"I just kind of felt pity for him, really. I didn't feel anger about the shooting," he said.

Now a year later, Sanders said he has been given a new perspective on life. He said he continues to go out in public to bars and restaurants without fear.

"I'm not going to shy away. He didn't stop me one bit," he said. "I think it really has prompted me to get out there and experience things. If I want to live, I better do it now."

Ed Sanders
Ed Sanders said the shooting at Club Q has pushed him to live a life full of purpose. He said the shooter cannot take that away from him.

Anthony Malburg is speaking to News5 in his first one-on-one TV interview after the shooting. He went to the bar that night to watch the drag show and left with five gunshot wounds.

"It wasn't until I smelt the powder and I saw blood is when I knew what happened. I went to go and take a step and I collapsed," said Malburg.

He said he remembers crawling over to another couple and playing dead while the shooter was still inside the club.

"As I was laying there, just seeing the people coming out and the devastation that I felt was just out of this world," he said.

Anthony Malburg
Anthony Malburg speaks at a press conference just 3 days after the Club Q shooting as he recovered from his injuries at the hospital.

Malburg was released from the hospital on Thanksgiving Day. Since then, he has had to go back for emergency surgery after doctors found necrotic tissue and a bad infection stemming from his injuries. Five months after the shooting, Malburg went back to work at a construction site. It was there he realized the toll the shooting would have on him.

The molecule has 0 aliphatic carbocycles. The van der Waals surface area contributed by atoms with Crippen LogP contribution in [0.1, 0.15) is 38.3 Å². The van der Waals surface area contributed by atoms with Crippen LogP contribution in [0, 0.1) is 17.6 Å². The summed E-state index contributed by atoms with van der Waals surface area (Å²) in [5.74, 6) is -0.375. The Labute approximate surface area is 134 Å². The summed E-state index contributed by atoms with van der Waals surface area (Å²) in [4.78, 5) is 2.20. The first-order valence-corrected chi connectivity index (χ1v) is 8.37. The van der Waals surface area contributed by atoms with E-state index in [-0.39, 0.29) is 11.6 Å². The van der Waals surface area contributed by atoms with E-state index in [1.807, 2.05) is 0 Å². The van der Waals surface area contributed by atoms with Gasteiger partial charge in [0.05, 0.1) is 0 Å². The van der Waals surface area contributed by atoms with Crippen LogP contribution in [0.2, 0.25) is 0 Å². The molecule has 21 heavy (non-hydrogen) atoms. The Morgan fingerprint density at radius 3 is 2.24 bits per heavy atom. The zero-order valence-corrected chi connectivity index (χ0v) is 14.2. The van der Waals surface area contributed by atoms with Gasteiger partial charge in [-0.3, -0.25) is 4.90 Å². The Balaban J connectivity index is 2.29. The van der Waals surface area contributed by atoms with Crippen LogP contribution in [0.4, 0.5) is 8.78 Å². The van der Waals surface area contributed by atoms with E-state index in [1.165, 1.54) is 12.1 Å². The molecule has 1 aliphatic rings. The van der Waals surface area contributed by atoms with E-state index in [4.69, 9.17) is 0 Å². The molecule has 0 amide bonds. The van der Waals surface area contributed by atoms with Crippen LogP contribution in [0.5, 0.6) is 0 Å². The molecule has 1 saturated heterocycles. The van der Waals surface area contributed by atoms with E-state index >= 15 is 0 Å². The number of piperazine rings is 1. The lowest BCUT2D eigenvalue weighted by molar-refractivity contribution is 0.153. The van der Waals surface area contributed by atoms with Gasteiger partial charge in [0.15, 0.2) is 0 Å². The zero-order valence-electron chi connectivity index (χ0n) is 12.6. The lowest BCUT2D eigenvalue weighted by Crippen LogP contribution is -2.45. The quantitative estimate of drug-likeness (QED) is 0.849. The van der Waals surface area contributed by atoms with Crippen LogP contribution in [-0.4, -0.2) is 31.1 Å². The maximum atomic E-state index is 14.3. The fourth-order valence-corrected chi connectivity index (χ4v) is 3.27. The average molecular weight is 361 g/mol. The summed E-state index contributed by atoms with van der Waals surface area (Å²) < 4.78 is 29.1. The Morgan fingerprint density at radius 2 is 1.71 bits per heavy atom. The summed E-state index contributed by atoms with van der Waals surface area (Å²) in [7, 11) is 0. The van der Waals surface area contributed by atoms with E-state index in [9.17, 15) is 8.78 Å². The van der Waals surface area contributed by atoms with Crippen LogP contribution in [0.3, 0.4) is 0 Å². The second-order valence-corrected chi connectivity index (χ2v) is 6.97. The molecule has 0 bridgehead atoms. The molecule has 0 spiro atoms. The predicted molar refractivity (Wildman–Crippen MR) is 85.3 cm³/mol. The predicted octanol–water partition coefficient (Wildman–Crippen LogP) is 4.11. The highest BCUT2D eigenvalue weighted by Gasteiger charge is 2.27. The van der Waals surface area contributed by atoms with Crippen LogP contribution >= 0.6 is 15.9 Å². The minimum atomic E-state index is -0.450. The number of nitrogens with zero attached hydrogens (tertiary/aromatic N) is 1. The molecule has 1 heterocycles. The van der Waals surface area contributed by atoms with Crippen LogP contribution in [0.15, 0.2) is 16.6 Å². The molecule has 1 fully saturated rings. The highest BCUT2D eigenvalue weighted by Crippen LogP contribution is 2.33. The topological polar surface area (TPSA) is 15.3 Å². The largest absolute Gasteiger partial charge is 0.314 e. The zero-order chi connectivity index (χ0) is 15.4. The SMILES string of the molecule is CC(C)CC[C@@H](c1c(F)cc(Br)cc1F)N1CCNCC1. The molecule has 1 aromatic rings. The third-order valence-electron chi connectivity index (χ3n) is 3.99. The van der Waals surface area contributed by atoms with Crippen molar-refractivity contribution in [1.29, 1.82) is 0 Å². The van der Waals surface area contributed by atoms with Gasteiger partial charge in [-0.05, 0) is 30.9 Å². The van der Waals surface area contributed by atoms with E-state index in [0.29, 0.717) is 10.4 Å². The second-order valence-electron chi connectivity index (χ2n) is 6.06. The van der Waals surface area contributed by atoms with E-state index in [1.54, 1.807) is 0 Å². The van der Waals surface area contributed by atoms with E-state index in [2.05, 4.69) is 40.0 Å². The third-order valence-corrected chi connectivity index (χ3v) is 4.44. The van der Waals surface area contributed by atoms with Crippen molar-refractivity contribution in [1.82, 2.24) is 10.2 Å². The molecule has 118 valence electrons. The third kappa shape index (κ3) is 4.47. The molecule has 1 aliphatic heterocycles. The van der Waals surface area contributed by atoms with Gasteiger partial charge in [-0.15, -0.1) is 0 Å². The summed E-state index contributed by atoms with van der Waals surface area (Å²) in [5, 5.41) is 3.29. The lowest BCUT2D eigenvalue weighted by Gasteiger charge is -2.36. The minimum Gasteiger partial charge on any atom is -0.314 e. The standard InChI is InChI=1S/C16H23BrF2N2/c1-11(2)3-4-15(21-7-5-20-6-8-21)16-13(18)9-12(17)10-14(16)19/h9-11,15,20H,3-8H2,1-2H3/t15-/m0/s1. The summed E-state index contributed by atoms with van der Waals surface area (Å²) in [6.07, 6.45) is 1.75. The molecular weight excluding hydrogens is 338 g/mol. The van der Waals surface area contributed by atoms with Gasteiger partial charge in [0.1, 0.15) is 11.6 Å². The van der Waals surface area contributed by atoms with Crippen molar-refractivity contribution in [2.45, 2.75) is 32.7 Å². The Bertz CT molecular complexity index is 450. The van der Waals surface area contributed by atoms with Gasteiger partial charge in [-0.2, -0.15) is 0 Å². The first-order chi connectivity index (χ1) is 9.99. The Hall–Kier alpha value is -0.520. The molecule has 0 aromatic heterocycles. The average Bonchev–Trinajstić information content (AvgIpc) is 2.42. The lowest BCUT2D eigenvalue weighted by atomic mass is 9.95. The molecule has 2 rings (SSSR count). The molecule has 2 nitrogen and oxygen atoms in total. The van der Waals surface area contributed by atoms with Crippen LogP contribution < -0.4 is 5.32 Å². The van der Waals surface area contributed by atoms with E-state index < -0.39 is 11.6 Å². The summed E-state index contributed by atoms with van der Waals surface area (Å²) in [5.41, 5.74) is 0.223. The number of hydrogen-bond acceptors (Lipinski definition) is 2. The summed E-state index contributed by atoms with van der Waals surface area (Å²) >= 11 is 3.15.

"All you hear are nail guns and loud banging noises. I was walking down the driveway and they were using the nail gun. Bang bang bang. I dropped my ladder and tool bag and I ran to the van," he said. "I'm always looking for an escape route. I'm always looking for a place to hide and I can never let my guard down."

He said he suffers from PTSD and hasn't felt comfortable going to a bar again. However, Malburg made a significant step in his healing journey when he went back to see the site of the club with his counselor for the first time since the shooting in October.

"We did it in stages because it was just too much for me. As we got closer, I felt nothing. I felt empty," he said. "That's what brought me a lot of the peace and helped me as well to heal, because I knew that they [the victims] weren't there anymore."

Anthony Malburg and Jeremy Gold
Anthony Malburg (right) and his husband, Jeremy (left), embrace in front of their home. The past 365 days have been heavy, but their love for each other remains a constant source of hope for the two of them.

Malburg said since the shooting he has gained a new appreciation for love and for the people in his life, including his husband, Jeremy.

"For me, the biggest message is to keep the love," he said. "I appreciate every moment that I have and the people that come into our lives. Everybody all wants the same thing, in the end. It's just love."